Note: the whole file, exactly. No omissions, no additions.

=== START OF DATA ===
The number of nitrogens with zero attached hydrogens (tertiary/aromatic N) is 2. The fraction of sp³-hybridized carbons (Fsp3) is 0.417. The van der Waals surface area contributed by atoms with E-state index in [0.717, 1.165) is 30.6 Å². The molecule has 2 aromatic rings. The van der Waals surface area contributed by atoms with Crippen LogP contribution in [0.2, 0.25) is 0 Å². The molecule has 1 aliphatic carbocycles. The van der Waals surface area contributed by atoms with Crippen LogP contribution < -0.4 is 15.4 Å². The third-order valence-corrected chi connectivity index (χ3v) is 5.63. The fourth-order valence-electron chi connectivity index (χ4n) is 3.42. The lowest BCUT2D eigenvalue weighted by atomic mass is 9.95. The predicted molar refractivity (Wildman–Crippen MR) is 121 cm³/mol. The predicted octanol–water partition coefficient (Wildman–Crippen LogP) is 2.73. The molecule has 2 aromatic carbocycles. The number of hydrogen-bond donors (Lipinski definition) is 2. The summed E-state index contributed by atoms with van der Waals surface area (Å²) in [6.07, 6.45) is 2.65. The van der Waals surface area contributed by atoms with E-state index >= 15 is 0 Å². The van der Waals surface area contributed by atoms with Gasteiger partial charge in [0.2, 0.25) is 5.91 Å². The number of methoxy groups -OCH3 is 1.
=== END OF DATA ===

The number of nitrogens with zero attached hydrogens (tertiary/aromatic N) is 2. The fraction of sp³-hybridized carbons (Fsp3) is 0.417. The van der Waals surface area contributed by atoms with E-state index in [0.717, 1.165) is 30.6 Å². The molecule has 2 aromatic rings. The van der Waals surface area contributed by atoms with Crippen LogP contribution in [0.2, 0.25) is 0 Å². The molecule has 1 aliphatic carbocycles. The van der Waals surface area contributed by atoms with Crippen LogP contribution < -0.4 is 15.4 Å². The third-order valence-corrected chi connectivity index (χ3v) is 5.63. The fourth-order valence-electron chi connectivity index (χ4n) is 3.42. The lowest BCUT2D eigenvalue weighted by atomic mass is 9.95. The predicted molar refractivity (Wildman–Crippen MR) is 121 cm³/mol. The predicted octanol–water partition coefficient (Wildman–Crippen LogP) is 2.73. The molecule has 2 aromatic carbocycles. The number of hydrogen-bond donors (Lipinski definition) is 2. The summed E-state index contributed by atoms with van der Waals surface area (Å²) in [6.07, 6.45) is 2.65. The van der Waals surface area contributed by atoms with E-state index >= 15 is 0 Å². The van der Waals surface area contributed by atoms with Gasteiger partial charge in [0.2, 0.25) is 5.91 Å². The number of methoxy groups -OCH3 is 1.